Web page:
“What’s your sign?”
That question is most often met with either an eyeroll or an enthusiastic recounting of one’s astrological big three: sun, moon, and rising signs.
With astrology, most people are either very in – or very out.
At a surface level, astrology is a system in which a person’s birth date and time determine their sun sign and therefore certain characteristics they may possess.
As senior Aris Sherwood, a Pisces, says, “I haven’t met a Leo that wasn’t exactly like a Leo.”
According to deep believers in astrology, each planet influences different aspects of a person’s life and personality depending on their time and place of birth and each planet’s movements influence everyone in varying ways.
Not everyone believes in astrology that deeply, though. Some people, like Aquarius and first-year student Libby Keith, find astrology interesting and use it as a way to connect with others.
“Astrology is really important to my identity because it allows me to, like, see the world in a new light,” said Keith. “I’m able to create my own identity through astrology, and I’m able to connect with other people based off of like, our interest in astrology or just like our compatibility as specific signs.”
Grace Nelson, who is, like Keith, a first-year student and an Aquarius, views astrology as a “tool for personal growth” and a way to learn more about herself. However, while Keith has her big three signs on all of her social media accounts, Nelson prefers to keep her interest in astrology private.
“There’s such a stigma against it. I mean, I can kind of tell when people are just like, ‘oh, this again’ or, like, just kind of rolling their eyes at it,” Nelson said. “I think, honestly, one of the things that people just hate most about astrology is that fear of judgment and the potential vulnerability that comes with it.”
This fear of judgment was recognized by senior Ryan Boeke, an Aries.
“I think it’s a bad thing when you’re basing people’s characteristics off of their sign … If you are solely judging people based off of this information, but not getting to know them,” Boeke said.
Keith spoke to this as well, mentioning that her boyfriend, a Cancer, is meant to be incompatible with her.
“I mean, for the most part, you can’t really base if you like somebody based off of their astrological profile, but I mean it gives you, like, insight on what kind of person they might be,” Keith said. She added, however, that astrology should be taken “with a grain of salt.”
“Every individual person is different in some way, shape or form,” she said.
Another reason people shy away from astrology?
“I like to believe in self-sovereignty,” said first-year Pisces Perry Ragouzis. “And in believing in self-sovereignty, I don’t like to think that big giant balls of gas will control my life.”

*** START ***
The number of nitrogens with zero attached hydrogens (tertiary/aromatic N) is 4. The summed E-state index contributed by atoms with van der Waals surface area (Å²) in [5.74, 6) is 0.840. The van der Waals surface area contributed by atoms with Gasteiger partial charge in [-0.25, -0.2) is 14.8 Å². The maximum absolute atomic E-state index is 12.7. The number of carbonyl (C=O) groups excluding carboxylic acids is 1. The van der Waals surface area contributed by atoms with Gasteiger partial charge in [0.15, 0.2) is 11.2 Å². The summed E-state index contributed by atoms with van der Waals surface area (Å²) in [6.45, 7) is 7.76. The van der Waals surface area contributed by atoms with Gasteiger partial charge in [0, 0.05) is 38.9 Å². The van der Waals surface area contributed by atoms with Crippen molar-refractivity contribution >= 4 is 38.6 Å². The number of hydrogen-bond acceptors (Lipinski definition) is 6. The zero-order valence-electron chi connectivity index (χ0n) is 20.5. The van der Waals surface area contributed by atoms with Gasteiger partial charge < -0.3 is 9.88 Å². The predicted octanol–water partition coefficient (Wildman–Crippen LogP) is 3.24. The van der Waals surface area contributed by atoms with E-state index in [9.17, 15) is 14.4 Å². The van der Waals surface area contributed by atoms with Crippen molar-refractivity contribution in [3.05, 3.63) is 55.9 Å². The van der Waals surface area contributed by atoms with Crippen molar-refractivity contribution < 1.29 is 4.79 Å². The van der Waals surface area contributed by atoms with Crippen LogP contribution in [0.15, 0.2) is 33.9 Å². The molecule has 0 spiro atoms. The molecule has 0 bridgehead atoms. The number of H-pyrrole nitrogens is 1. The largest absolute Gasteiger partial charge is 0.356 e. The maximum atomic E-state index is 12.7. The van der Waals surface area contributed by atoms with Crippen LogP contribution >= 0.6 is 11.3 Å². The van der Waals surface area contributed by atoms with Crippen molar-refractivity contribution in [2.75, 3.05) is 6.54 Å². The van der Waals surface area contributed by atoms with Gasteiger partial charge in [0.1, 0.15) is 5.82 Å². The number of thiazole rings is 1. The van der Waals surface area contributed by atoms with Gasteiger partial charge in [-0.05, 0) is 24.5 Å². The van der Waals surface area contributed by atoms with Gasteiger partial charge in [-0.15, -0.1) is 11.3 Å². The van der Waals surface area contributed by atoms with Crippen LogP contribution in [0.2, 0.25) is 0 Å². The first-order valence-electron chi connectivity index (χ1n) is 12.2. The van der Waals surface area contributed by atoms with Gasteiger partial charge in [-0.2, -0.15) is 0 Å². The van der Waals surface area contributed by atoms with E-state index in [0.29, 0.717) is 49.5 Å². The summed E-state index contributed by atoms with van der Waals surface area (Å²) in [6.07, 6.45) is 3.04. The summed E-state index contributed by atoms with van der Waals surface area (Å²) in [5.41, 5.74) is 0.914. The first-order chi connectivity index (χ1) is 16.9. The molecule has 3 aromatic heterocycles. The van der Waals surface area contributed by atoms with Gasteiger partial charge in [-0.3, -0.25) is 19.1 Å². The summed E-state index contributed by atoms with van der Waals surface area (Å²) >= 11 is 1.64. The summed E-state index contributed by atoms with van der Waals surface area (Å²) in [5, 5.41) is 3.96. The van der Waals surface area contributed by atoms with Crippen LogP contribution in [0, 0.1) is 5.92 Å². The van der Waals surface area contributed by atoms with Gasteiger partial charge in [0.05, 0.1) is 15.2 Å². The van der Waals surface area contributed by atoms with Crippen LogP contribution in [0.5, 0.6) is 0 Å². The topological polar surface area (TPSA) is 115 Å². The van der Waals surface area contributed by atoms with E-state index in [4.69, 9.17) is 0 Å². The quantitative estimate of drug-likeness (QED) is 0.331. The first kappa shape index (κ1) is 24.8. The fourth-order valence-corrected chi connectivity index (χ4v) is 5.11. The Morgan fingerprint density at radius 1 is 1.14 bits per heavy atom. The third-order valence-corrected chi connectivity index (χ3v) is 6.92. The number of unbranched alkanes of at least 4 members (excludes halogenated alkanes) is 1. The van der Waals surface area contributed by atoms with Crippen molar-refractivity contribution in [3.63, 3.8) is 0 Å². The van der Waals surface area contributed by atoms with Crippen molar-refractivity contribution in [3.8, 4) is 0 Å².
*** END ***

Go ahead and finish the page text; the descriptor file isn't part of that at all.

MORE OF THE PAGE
However, Ragouzis feels no ill will toward people who do believe that “big giant balls of gas” have an influence on their lives.
“I have nothing against it, obviously, just as I have nothing against any other organized religion. It almost seems like that’s what it is – a form of organized religion. You practice faith, you have faith in the signs,” Ragouzis said.
In this, Ragouzis, Nelson, and Sherwood agree.
“People, like, try to compare it to science when it’s more comparable to religion and spirituality – it’s under that sort of umbrella. So, it’s just kind of not something you can compare to science,” Nelson said.
Sherwood compared belief in astrology to belief in religion and pointed out the importance of being respectful to other people’s belief systems.
“Just try learning a bit more about it and just be kind and respectful because at the end of the day, it is a belief system and it’s something that people care about,” Sherwood said.
Philosophy professor Brendan Lalor, a Scorpio, doesn’t see any “predictive or explanatory value” in astrology, but he believes that astrology, when not taken literally, can be “potentially cool.”
“My sense is that they deal in a lot of archetypal symbols that have deep resonance in the human psyche, which can prompt insights when assembled and considered together by anyone, not just those born at the right time,” Lalor said in an email. “Astrology presents opportunities to consider our lives from different perspectives and to look at old problems from new angles.”
This kind of view of astrology is one appreciated by astrology lovers who wish more people would give it a chance.
“I think honestly, it just requires an open mind. I feel like people are just looking for something to hate on. It’s harmless for the most part. I mean, don’t get me wrong, there are ways that people have kind of used it in a negative sense, but that can be said about anything,” Nelson said.